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Md. biotech firms working together on coronavirus responses

Martin Rosendale, CEO of the Maryland Tech Council

Martin Rosendale, CEO of the Maryland Tech Council

Traditionally competitive life sciences companies in Maryland have begun to collaborate as they develop tests, therapies and vaccines for COVID-19.

Several Maryland firms have said they are working on vaccines for the disease caused by the coronavirus, and other firms are working within research and development and the manufacturing supply chain.

“The competitive barriers have fallen down,” said Martin Rosendale, CEO of the Maryland Tech Council. “Companies understand that they have a bigger mission to accomplish and working together is going to get it done faster and bring about a better solution.”

Rosendale convened a call last week of Maryland biotech firms working on COVID-19 responses to help introduce them to each other and to learn about what they need.

The call included 34 executives from 20 companies in Maryland, who shared what they were doing and what they could offer as part of the collaboration.

Carol Nacy, CEO of Sequella, said the collaboration expressed on the call was what she has come to expect from the Maryland life sciences community.

Firms are collaborating because they are also often led by scientists who want to pitch in, she said.

“The one thing that we do in biotech is solve mysteries and find new technologies that can help patients,” she said. “And in a disaster like we are currently experiencing, there isn’t a scientist or a physician or a biotech executive who wouldn’t love to be a part of the solution to the problem.”

The collaboration includes both firms working directly on diagnostics, therapeutics and vaccines and other firms that can help in a supporting role.

Sequella works mostly in antibiotics, Nacy said. But a lot of that focus is on tuberculosis, which can attack the lungs in similar ways to COVID-19, and she has offered her experience and expertise there. She also hopes one of the firm’s drugs that recently finished a phase 3 trial in Russia could be approved to help address coronavirus patients’ symptoms in the U.S.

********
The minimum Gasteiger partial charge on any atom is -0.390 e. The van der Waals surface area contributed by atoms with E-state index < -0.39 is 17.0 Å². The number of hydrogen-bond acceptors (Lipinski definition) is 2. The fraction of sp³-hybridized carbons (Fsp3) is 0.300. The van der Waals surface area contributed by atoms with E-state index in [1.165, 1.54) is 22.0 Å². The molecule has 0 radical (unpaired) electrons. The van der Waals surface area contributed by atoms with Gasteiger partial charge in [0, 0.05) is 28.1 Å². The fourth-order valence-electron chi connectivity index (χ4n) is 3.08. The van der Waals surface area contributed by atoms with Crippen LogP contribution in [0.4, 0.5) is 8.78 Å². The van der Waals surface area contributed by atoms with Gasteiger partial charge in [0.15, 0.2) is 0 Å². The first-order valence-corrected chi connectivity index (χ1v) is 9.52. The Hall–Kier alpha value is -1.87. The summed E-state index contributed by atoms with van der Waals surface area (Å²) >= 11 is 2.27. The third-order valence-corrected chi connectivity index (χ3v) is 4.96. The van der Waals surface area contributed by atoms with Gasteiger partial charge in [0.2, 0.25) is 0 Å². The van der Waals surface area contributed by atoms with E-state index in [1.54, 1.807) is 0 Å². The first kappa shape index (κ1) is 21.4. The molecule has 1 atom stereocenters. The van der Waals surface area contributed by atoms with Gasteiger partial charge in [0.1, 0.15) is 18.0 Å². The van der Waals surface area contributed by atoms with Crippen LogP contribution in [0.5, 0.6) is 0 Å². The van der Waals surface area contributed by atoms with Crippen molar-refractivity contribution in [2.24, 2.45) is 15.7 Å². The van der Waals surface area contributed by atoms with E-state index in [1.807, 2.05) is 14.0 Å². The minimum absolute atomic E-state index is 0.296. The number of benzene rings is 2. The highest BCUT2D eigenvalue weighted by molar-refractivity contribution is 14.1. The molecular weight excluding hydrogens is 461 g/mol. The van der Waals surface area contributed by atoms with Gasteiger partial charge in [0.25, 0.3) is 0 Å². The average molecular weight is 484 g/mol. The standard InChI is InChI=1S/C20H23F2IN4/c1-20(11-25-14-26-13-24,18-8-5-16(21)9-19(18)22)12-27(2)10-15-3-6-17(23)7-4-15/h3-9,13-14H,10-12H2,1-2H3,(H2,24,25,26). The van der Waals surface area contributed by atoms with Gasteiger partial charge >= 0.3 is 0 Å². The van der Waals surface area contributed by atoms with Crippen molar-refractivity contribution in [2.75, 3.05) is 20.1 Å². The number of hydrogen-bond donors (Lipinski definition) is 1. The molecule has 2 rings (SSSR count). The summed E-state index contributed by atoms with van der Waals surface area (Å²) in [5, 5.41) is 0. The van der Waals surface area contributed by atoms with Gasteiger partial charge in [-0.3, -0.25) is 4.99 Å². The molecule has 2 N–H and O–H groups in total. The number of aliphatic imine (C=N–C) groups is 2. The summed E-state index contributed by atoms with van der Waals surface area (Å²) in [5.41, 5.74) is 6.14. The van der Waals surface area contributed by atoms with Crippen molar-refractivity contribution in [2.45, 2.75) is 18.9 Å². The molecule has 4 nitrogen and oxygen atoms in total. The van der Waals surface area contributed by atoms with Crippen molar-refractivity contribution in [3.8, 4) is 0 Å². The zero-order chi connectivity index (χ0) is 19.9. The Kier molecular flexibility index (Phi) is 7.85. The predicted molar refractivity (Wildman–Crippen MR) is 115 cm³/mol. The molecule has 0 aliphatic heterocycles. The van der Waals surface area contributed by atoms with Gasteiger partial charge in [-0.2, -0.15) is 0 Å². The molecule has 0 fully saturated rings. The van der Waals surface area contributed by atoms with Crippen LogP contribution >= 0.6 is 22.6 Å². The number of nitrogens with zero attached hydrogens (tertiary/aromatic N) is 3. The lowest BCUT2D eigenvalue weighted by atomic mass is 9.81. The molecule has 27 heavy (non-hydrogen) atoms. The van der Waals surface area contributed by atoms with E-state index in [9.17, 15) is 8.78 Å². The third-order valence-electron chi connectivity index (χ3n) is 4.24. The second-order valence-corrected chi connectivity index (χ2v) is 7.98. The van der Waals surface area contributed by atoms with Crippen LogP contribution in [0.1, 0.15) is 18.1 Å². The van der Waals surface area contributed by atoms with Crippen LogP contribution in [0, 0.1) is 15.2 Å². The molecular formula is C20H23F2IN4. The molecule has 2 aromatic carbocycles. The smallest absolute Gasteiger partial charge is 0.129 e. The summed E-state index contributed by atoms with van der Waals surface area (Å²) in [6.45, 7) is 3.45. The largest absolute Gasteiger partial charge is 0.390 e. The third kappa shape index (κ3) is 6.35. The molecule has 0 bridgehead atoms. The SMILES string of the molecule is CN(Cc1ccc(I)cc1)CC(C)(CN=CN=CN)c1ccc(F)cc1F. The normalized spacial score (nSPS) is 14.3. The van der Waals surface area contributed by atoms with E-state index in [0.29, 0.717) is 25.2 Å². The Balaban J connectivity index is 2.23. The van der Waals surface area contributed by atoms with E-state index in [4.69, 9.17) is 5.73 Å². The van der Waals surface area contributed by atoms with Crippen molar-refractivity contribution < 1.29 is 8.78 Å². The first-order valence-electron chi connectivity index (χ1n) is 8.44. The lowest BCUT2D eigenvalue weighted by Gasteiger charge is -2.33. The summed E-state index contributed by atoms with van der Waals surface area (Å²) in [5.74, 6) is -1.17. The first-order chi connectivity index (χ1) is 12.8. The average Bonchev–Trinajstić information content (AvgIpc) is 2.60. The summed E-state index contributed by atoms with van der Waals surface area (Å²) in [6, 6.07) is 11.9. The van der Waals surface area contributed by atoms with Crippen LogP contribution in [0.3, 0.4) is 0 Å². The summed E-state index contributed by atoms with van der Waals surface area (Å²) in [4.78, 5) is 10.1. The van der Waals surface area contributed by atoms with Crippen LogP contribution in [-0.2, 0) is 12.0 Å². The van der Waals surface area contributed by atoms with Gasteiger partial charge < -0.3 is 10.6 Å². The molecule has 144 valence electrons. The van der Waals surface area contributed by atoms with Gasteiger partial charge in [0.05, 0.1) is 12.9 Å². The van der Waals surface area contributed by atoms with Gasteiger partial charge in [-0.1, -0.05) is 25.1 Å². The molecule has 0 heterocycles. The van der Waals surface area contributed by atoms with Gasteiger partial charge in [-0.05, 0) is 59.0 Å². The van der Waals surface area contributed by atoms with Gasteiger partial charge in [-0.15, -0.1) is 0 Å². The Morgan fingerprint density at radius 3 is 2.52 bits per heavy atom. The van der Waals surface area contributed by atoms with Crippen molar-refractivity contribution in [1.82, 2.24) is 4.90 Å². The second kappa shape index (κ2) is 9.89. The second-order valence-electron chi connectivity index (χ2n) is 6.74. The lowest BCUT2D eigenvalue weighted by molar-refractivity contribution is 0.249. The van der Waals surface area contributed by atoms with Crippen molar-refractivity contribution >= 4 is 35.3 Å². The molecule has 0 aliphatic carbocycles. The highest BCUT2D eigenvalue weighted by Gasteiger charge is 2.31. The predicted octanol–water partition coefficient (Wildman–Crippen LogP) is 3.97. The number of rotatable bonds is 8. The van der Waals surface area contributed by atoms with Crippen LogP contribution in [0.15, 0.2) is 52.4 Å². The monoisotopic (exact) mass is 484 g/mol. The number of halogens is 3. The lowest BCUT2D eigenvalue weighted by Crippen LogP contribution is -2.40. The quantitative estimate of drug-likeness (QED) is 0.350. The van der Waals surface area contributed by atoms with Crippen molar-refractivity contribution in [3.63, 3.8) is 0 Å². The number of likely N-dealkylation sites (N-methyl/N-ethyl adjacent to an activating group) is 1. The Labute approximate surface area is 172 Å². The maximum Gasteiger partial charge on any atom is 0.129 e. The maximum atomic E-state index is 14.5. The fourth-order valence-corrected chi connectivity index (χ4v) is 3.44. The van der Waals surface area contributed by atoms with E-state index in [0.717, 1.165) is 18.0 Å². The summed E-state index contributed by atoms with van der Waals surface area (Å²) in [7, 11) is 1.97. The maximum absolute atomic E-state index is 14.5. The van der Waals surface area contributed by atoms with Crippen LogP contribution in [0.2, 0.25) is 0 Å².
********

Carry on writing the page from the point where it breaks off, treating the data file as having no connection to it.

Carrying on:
Two other Maryland firms on the call included Emergent Biosolutions and Novavax. Novavax has received $4 million in initial funding from the Coalition for Epidemic Preparedness Innovations to create a COVID-19 vaccine.

Emergent Biosolutions has agreed to partner with Novavax on manufacturing. Emergent also has an agreement with a California firm working on its own vaccine.

The time frame for different products can be different. New tests have a shorter timeframe because much about the disease is already known and the regulatory burden is lighter.

Therapeutics used to treat the disease’s symptoms could take a couple of months because they require testing.

Vaccines will take longer. The shortest timeline is 12-18 months, and even that is shorter than the typical vaccine process because the federal government has tried to streamline it.

For those firms directly involved with making a vaccine, other companies are offering support.

U.S. Pharmacopeia, a nonprofit that creates standards for drugs and medication, has also offered help.

“The life science community in Maryland is very large and diverse,” said Jaap Venema, USP’s chief science officer. “Each of us comes with unique skills, resources, expertise. We are part of this collaborative effort to pool all of these resources.”

In addition to helping companies understand the guidelines and get up to speed as quickly as possible, USP also is knowledgeable about supply chains.

He also believes USP can help companies that are developing tests.

“We have products and services that will help manufacturers shorten their time in developing materials,” he said. “We have staff with a lot of expertise. They know how to develop a lot of tests and assays.”

The need during the coronavirus pandemic is significant. Sequella’s Nacy has seen it herself. Her husband is a physician and her son is an emergency room nurse.

“We need to take huge responsibilities for each other in this crisis. It’s not trivial. This is a very bad virus,” she said. “That’s why I think everyone that I know that is in this industry is just working their hearts out to figure out mechanisms we can use to fight this disease.”

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